- The Washington Times - Thursday, March 13, 2014

New Jersey Gov. Chris Christie, who is still dealing with the “Bridgegate” scandal, is now facing another. Constituents are now giving their governor failing grades over his administration’s disbursement of federal financial aid for Superstorm Sandy cleanup efforts.

The Los Angeles Times reported that Mr. Christie is fielding fire over stories of poor contractor performance and accusations about inside deals and cronyism-type agreements that have left some homeowners still waiting for money.

The claims come as Mr. Christie is still dealing with accusations that his top aides and political appointees plotted to take revenge on a mayor who failed to support the governor’s re-election by shutting down heavily traveled lanes of the George Washington Bridge — roads that run through the mayor’s district.

Similarly, Mr. Christie and his aids are also facing questions about whether they used Sandy money to reward their friends and to take revenge on their political enemies, the Los Angeles Times reported.

Constituents expressed their frustrations and anger during a recent public hearing on the matter.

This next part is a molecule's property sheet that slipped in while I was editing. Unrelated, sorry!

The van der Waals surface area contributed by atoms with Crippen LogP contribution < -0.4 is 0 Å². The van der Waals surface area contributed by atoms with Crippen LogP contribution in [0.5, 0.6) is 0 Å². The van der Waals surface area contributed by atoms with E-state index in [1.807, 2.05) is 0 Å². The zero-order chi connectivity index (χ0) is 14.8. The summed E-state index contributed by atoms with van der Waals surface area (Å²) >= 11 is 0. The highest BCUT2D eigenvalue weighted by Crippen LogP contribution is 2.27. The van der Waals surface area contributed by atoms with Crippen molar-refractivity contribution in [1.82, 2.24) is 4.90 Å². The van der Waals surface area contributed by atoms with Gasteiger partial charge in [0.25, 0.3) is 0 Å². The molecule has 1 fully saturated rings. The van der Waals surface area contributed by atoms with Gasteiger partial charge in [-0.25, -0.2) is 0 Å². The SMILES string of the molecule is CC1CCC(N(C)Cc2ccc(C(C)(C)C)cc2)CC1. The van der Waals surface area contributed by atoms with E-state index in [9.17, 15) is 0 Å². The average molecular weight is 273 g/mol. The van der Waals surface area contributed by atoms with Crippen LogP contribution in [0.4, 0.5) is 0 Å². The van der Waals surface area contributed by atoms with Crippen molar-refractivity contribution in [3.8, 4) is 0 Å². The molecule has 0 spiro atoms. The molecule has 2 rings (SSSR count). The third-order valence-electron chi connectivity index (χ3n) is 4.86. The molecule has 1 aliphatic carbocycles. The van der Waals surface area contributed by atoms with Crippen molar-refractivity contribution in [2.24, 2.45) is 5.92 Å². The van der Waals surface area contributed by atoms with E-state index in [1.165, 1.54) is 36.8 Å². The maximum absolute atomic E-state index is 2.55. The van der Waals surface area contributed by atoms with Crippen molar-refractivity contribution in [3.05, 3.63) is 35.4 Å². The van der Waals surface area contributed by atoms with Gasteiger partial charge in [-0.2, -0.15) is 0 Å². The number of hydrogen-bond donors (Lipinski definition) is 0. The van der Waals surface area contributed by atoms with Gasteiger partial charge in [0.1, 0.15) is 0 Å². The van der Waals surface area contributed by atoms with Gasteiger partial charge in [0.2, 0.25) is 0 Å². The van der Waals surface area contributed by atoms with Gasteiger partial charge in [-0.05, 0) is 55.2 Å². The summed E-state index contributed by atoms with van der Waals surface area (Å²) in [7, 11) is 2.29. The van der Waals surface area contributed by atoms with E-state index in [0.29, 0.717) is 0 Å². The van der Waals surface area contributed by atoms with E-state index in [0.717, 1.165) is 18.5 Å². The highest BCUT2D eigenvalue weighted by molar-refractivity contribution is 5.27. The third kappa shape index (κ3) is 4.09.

“A lot of us are still waiting” for disaster relief, said Jane Peltonen, a local resident who said her home is still in shambles and she’s not seen a penny from state coffers, the Los Angeles Times reported. “Right now it is a black eye on our state. Where’s the governor? I think maybe he’s in Chicago, or maybe Texas. Do you really think he’s going to make sure we get help?”

Mr. Christie had stated on a previous public occasion that the disaster aid was being delayed — but that it was due to factors outside his control. For instance, he blamed “immeasurable” red tape put in place by federal bureaucrats as a key factor, the Los Angeles Times reported.

The questions about where the assistance money has been spent began almost as soon as the state received its first $1.8 billion grant, the Los Angeles Times reported. Part of that money — about $25 million — went toward a promotional campaign to salvage summer tourism, a “Stronger Than the Storm” public relations push that angered many residents who were still waiting for money to rebuild.

The inspector general for the Department of Housing and Urban Development is looking at that expenditure to see if was a proper use of aide money, the Los Angeles Times said.